I think it should stay in include/ruby/ruby.h where all the other flags are defined. This way if someone adds a new class flag, they do not accidentally also pick FL_USER5 because they did not see it already in use.

  • Class#has_subclass? is not only useless but harmful, it mimics users when subclasses are removed.

Fair enough, I'll update my patch and remove it.

  • RubyVM.state_version seems useless also, and should be hidden.

I don't think it is useless. It will be useful for performance tuning. Right now there is no way to tell if the method caches have been cleared, which makes profiling and tuning harder.

  • why rbmethodentry() ignores the cache for an undefined method?

Here is an example:

class Foo
unless method_defined?(:bar)
def bar
end
end
end

If cache entries for undefined methods were not ignored, 'bar' would be defined, but calling it would raise NoMethodError, because the global cache thinks it is not defined.

  • what are extra parens around RBTYPEP() in rbmethodentry_make().

Whoops, this is my mistake.

  • what's inst in .gitignore.

Ditto, I use './configure --prefix=pwd/inst', but I forgot to stash before creating the patch.

#8 Updated by Nobuyoshi Nakada about 1 year ago

charliesome (Charlie Somerville) wrote:

I think it should stay in include/ruby/ruby.h where all the other
flags are defined. This way if someone adds a new class flag, they
do not accidentally also pick FL_USER5 because they did not see it
already in use.

Rather I think other RMODULE_* flags also should go to internal.h.

  • Class#has_subclass? is not only useless but harmful, it mimics users when subclasses are removed.

Fair enough, I'll update my patch and remove it.

Or, add subclass count in rbclassextt.

  • what's inst in .gitignore.

Ditto, I use './configure --prefix=pwd/inst', but I forgot to
stash before creating the patch.

I use dotted directories, e.g., .x86_64-linux.

#9 Updated by Charlie Somerville about 1 year ago

  • File feature-7816-v3.patchMagnifier added
  • Subject changed from Don&#x27;t invalidate method caches when defining a new method on a class without subclasses to Don't invalidate method caches when defining a new method on a class without subclasses

I have updated my patch to not clear the cache when a class is garbage collected.

My reasoning is that if a class is garbage collected, then no objects of that class could possibly exist, so the method cache would never be hit.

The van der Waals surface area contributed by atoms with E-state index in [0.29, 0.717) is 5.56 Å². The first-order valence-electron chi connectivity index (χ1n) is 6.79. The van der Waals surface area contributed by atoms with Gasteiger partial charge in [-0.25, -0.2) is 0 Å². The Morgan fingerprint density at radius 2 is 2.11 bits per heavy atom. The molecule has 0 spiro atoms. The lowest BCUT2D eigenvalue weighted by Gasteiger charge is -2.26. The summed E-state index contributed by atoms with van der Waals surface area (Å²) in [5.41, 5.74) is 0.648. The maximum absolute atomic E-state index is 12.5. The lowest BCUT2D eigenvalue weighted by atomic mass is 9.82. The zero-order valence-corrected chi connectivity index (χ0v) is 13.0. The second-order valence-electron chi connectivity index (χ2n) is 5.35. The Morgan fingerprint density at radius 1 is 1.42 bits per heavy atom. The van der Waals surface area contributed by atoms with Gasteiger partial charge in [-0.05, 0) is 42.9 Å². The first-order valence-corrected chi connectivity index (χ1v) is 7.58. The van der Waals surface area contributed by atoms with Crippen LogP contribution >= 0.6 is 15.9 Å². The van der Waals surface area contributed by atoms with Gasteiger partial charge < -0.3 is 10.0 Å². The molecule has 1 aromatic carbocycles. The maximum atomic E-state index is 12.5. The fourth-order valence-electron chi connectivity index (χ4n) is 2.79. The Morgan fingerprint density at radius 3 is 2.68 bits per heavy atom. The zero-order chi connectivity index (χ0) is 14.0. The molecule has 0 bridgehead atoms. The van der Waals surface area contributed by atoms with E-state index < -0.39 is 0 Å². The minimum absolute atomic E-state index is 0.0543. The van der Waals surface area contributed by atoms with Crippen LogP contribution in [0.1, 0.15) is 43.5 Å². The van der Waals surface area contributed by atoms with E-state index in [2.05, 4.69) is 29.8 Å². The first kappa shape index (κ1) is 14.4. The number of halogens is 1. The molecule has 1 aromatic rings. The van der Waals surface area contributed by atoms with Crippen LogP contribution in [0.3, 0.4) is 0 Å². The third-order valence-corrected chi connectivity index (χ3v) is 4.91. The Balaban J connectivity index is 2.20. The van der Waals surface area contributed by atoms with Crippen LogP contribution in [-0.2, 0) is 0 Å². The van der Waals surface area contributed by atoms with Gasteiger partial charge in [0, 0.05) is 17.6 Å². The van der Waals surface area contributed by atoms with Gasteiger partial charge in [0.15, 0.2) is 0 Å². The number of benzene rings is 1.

#10 Updated by Yura Sokolov about 1 year ago

charliesome (Charlie Somerville) wrote:

I have updated my patch to not clear the cache when a class is garbage collected.

My reasoning is that if a class is garbage collected, then no objects of that class could possibly exist, so the method cache would never be hit.

That is not the true: occasionally a new class could be placed at the same object slot. Then method cache item will be considered as cache-hit, but will point to wrong direction.

#11 Updated by Koichi Sasada about 1 year ago

  • Subject changed from Don't invalidate method caches when defining a new method on a class without subclasses to Don&#x27;t invalidate method caches when defining a new method on a class without subclasses
  • Assignee set to Koichi Sasada

#12 Updated by Charlie Somerville 4 months ago

  • Status changed from Open to Closed

Superseded by klasscache

#13 Updated by Charles Nutter 4 months ago

Is "klasscache" a reference to some other patch/issue?

Am I understanding correctly when I say that JRuby would not benefit from this sort of fix? In JRuby there is no global cache, so the only cache damage caused by a singleton class is that call sites encountering it will have to cache for the first time or fail a type test if they already cached a method. That's not great, but it's not a global invalidation event either.

#14 Updated by Charlie Somerville 4 months ago

@headius: klasscache refers to #8426/r42822 which implements JRuby style method cache invalidation.

#15 Updated by Charles Nutter 4 months ago

Righto, thanks!